The House of Commons, Treasury Committee made a report on the 24th of January 2008 called ‘The Run on the Rock.’ It is a report made by the Treasury Committee and that has been made to talk about the UK financial system and Northern Rock.
In the report it says “The FSA did not supervise Northern Rock properly. It did not allocate sufficient resources or time to monitoring a bank whose business model was so clearly an outlier; its procedures were inadequate to supervise a bank whose business grew so rapidly […] The failure of Northern Rock, while a failure of its own Board, was also a failure of its regulator […] In the case of Northern Rock, the FSA appears to have systematically failed in its duty as a regulator to ensure Northern Rock would not pose such a systemic risk, and this failure contributed significantly to the difficulties, and risks to the public purse, that have followed” (House of Commons, 2008). This Section all targets the FSA and blames the fact that FSA thoroughly was unsuccessful in its regulatory responsibility to make sure Northern Rock wouldn’t create a universal risk.
Briefly they mentioned that they failed to take action on warning signs such as increase in growth with share price decreasing, they failed to undertake basic flaws in Northern Rock's supply model.
They say that it was mistaken to let Northern Rock to deteriorate its stability at an instance when it itself was alarmed about trouble of liquidity that might have an effect on the financial.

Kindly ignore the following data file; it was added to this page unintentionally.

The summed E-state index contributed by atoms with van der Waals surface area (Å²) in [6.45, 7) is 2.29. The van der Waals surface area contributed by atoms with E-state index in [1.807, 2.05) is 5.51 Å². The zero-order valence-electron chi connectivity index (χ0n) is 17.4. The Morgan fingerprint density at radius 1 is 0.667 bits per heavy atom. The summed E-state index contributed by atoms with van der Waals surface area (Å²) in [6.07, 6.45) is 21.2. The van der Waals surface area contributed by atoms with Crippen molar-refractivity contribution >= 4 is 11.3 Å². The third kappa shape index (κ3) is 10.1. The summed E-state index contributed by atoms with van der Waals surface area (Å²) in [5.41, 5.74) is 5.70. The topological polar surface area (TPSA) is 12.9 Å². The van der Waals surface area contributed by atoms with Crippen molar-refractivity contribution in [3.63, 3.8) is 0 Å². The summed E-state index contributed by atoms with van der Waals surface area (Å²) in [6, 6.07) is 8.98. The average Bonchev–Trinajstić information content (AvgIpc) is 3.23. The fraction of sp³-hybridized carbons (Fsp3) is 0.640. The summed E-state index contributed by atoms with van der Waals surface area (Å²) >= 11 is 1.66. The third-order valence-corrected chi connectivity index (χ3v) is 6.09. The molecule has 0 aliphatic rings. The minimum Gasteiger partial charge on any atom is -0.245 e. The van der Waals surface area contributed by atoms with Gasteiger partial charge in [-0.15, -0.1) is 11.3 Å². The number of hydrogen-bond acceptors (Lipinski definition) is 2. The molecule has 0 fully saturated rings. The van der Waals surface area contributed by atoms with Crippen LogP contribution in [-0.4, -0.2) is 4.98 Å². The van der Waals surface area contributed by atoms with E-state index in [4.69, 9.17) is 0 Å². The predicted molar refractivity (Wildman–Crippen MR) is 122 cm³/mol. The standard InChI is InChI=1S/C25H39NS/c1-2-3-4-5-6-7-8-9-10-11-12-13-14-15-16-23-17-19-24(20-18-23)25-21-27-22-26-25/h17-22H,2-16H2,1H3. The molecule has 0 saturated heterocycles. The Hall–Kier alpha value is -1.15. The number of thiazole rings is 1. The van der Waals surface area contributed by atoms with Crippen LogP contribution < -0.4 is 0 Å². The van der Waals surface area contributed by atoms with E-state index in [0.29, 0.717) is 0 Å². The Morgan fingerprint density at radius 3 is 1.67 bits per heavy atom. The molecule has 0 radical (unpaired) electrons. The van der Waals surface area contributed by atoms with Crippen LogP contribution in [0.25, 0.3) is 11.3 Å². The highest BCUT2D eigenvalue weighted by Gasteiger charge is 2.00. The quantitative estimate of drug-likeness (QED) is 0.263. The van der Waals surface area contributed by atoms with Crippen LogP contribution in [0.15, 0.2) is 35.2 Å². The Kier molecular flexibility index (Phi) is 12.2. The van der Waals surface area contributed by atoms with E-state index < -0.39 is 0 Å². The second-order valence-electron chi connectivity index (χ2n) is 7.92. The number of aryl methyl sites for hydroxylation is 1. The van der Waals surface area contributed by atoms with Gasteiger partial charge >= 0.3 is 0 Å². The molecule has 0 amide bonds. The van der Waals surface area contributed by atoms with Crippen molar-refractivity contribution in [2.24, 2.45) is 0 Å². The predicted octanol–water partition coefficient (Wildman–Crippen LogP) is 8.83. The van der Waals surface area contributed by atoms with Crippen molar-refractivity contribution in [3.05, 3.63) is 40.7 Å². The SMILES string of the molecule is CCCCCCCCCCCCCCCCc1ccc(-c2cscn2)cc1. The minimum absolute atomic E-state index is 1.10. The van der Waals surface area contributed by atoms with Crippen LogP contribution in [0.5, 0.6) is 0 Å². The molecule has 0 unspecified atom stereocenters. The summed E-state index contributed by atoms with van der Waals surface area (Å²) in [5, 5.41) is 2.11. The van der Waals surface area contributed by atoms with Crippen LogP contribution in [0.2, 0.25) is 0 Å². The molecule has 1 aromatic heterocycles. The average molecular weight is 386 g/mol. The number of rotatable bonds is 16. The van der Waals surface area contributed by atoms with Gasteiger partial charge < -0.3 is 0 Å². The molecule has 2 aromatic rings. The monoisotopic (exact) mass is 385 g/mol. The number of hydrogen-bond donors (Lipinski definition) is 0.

However, the FSA isn’t the only group involved in the credit crisis, the Bank of England was unsuccessful in their goals as mentioned by the treasury committee. They said that the Bank of England had a breakdown to widen the variety of satisfactory security at a past stage in the confusion, a letdown to correctly believe the potential for support action much earlier.
They say that there is a failure to grip sophisticated negotiations with Northern Rock concerning the support facility earlier than 10 September.
Maximilian J.B. Hall (2008) talked about the specific roles of the tripartite and how the Bank of England i.e. the central bank was the main culprit of not doing what is told. The taking part of the Central Bank is essential because of its continuing lender of preceding option role and its duty for keeping the financial system stable, while the FSA's job is clearly necessary as the core regulatory power and the primary port of call for whichever financial company which gets into problems. The Treasury is first and foremost in charge for the international formation of rules and the regulation which oversees it and has to be discussed with if there is a supposed need for a certified support operation. On the whole then, in the case of the liquidity salvation given to Northern Rock, the FSA's job was to decide whether or not the Bank was in credit, having an plea for aid from the Central Bank; the Central Bank had to make sure whether its breakdown creates a systemic risk and the Treasury as warden of the country to decide the receipt of advice from the former bodies, whether to authorise a support operation.